Garmin, Tracking and Courses. How it Should Work.

I’ve been a Garmin 310XT and Connect, their web platform for monitoring and managing your GPS activities, for some time now, but I’d never actually used all the available features.

Features such as Multi-Sport, seeing an outing later this year when I actually attempt a triathlon, and Courses, a feature that allows you to create a route you are going to carry out an activity on, transfer it to your device, and then have the device keep you on Course and track you against it.

There were a number of things that I thought a Course would offer and do for me, unfortunately the expected features just aren’t there and it turns out that Courses are seriously underutilised and exploited.


Let me tell you what Courses in Garmin do first. Through the site you can save a route you have already recorded as a Course, or create a Course from scratch. Either way you will be editing it to make sure the Course is spot on, much like the way you can see in the first image below.

With a Course you can assign all your recorded activities from that route to that Course. That’s great, it gives you a list of activities you have carried out on that Course. Handy.

You can also save the Course to your Garmin device and have the device navigate you along the Course. Telling you when turns are coming, what your time has been from turn to turn, along with all the usual activity tracking functions. Once again, handy, especially if it’s a new route you’re on.

After that, the Courses do nothing. That’s what surprised me.

I had thought, that on the site, I could look at a Course and compare the activities stored against it. For example if I had twelve runs on that Course, see which was fastest, compare split times, and so on. Just as you can do with segments. No, you can only textually list the activities and reorder them as you would any list.

I also thought that, since I was running on a predefined Course, that the GPS track would “stick” to that Course, after all my Garmin was telling me when turns were coming and making sure I did stay right on track. Not so. The track is, as ever, like me at 3am after a big night out. Have a look at this diagram to see what I mean.

Garmin Track Against CourseIn the image to the left the thick, darker red line, the one following the road, is the Course that I created. The wandering, lighter red line, the one that goes over the edge of the roads and through buildings, is the tracked run I did with my Garmin 310XT set to follow the saved Course.

It seems strange to me that the tracked run is so all over the place considering the watch is navigating me to the saved Course and that the Course is so precisely marked out.

What I had thought would happen is that my tracked run would “snap” to the Course that I was running, except of course, if I ran off in an opposite direction and kept going, for example if I had run left at the junction of Lothain Road and Princes Street, and not right as I did. Instead it behaves as the Garmin so often does when the accuracy drops, it just starts going wildly off track.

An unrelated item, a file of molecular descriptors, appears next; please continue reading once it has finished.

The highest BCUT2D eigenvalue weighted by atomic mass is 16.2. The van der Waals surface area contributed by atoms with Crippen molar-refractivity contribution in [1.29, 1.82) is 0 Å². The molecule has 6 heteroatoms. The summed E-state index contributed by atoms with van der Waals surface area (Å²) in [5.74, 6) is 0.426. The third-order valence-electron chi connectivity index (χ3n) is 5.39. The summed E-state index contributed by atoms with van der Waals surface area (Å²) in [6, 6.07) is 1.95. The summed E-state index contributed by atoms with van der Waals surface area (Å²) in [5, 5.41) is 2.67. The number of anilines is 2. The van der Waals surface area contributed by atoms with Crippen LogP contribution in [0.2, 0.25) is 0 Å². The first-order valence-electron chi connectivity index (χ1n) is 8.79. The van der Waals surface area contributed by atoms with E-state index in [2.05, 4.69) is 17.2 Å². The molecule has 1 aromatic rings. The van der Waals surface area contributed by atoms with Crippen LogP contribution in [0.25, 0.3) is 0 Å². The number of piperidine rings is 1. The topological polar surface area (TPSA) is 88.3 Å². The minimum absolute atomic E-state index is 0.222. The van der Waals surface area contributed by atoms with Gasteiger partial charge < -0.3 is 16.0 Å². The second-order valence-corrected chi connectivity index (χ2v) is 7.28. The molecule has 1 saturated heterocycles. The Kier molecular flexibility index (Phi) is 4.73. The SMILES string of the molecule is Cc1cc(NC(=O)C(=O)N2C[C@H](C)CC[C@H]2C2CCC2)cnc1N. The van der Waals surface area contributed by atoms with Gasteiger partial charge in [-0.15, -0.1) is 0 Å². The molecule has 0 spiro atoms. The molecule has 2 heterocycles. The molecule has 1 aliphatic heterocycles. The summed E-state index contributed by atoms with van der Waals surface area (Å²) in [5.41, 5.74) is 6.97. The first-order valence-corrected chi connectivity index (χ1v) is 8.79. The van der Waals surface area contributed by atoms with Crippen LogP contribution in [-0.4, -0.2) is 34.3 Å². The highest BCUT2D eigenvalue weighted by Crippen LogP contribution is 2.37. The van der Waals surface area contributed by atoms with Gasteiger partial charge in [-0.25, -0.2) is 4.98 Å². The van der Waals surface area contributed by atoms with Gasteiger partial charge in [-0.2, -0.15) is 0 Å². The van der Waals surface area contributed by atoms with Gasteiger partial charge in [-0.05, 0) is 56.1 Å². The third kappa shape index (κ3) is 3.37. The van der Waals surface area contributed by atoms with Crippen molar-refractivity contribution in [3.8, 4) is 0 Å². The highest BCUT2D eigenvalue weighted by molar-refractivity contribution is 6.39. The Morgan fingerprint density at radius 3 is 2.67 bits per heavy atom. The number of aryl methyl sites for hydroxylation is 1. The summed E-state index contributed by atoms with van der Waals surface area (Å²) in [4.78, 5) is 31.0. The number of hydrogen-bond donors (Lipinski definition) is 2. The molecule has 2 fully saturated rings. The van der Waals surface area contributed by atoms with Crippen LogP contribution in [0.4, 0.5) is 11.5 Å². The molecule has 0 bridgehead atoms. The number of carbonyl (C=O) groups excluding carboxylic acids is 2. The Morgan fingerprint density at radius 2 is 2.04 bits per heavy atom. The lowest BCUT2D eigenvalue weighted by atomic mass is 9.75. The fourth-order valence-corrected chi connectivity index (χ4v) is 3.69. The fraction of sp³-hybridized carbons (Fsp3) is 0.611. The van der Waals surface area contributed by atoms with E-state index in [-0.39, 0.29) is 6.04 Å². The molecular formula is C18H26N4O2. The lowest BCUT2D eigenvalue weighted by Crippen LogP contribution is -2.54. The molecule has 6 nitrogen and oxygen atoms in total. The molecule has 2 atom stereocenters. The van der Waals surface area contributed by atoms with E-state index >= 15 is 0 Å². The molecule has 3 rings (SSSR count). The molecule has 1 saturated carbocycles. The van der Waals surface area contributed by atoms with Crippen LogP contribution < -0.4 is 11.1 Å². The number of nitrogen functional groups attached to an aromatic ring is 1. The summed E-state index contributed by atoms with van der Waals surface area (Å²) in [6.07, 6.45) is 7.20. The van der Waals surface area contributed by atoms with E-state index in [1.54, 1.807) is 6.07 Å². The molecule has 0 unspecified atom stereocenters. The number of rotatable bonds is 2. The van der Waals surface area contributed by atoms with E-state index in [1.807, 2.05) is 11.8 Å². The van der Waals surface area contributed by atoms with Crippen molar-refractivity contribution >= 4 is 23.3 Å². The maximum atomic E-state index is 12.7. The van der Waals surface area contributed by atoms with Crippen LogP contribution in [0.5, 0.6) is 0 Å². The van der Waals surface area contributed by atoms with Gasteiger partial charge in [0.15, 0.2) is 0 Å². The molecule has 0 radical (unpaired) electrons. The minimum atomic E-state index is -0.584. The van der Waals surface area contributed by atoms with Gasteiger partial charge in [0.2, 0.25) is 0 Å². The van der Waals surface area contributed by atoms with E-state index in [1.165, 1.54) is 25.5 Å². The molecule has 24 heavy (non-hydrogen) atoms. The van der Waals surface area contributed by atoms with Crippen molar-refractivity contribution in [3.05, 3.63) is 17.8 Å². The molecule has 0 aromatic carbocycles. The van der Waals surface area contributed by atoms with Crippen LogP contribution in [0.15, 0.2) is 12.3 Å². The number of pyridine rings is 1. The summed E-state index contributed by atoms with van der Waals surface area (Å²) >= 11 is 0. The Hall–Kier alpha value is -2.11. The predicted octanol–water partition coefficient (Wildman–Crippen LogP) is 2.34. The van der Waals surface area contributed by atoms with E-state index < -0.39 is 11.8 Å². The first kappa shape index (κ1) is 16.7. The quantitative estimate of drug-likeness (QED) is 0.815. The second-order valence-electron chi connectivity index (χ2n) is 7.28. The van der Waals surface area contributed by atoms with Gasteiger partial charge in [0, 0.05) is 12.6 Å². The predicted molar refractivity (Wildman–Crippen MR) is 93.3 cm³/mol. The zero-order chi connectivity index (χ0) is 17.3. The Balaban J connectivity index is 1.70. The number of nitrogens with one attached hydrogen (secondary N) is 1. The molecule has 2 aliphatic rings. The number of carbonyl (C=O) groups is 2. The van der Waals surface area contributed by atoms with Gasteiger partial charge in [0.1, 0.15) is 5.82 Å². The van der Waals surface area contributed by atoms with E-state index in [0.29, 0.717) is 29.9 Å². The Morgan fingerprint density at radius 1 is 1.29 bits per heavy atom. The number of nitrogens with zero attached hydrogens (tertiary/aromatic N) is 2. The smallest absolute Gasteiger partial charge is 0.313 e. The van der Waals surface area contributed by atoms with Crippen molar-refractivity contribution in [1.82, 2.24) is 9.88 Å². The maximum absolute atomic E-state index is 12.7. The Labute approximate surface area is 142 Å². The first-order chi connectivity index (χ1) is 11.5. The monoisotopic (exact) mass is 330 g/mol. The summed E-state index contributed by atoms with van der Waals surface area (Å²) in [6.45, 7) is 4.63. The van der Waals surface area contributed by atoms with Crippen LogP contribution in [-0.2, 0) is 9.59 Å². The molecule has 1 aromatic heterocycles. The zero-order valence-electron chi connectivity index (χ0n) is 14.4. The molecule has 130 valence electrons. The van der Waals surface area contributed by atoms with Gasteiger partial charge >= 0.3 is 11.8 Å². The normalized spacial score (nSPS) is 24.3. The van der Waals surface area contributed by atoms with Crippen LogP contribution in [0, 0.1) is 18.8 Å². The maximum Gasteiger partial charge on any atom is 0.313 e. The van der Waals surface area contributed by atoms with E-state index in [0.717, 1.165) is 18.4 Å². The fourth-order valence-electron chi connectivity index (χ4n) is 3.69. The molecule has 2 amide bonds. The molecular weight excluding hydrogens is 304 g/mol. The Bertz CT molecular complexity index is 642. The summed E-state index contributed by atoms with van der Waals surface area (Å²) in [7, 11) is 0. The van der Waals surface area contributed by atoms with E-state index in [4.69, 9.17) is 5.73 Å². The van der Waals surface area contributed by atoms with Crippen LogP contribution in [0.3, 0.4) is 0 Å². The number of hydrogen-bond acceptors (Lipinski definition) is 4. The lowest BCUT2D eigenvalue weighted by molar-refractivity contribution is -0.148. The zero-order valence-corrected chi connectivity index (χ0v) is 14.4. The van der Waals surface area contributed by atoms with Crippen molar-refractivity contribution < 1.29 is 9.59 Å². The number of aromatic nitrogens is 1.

Regardless of Courses, I would have thought it would have made sense to allow the software on the site to auto-correct a track when it is uploaded, especially one that is so obviously following roads or mapped paths. However this is especially true when I’ve mapped out the Course beforehand and am recording the activity directly against the Course.

From just south of the “th” in Lothian Road, you can see the behaviour I had hoped for. The track does meander, but it never strays far from the Course marking nor from the mapped street. Completely logical.

So why don’t Garmin make Courses behave this way? Or at least do something more useful than navigating you on new routes or acting as a heading for a list of activities?

Garmin Example Margin of ErrorHere’s what I’d like to see Garmin do with Courses. First, on the Connect site, I’d like them to allow reporting and analysis of activities against each other for a Course. When I select a Course I should see the activities grouped by type, i.e. running, cycling, etc., and ordered by fastest time. I should be able to analyse these activities against each other, for example the average cadence across runs or the highest heartrate across the cycles on that Course, and so on.

For recording against a Course, I would expect that my tracked GPS route stay true to the Course I’ve uploaded to my device and I am running against, and if I’m wildly off course then it will start to record away from the route, but if I’m not, and the device is still directing me on the Course, then it should be recording me as there.

I’m sure someone will be saying “but what about if I decide to travel away from the Course? What if Garmin keeps sticking me to it?” Well that’s easy. In the image here you’ll see that I’ve mocked up what the accuracy might look like on the route. The lighter red, wide track would show the +/- accuracy from the actual running line.

Now, if the Garmin detects I’ve moved out of this zone of accuracy, a figure it knows itself as I have it showing on one of the screens of my Garmin 310XT, then I can be recorded as moving off in that direction. Otherwise, I should be recorded as sticking to that red line for the Course. Doesn’t that work?

Doesn’t that all make much more practical and logical sense than what Courses are just used for – a list heading and a new route navigation tool? To me that seems like a lot of wasted potential and functionality.

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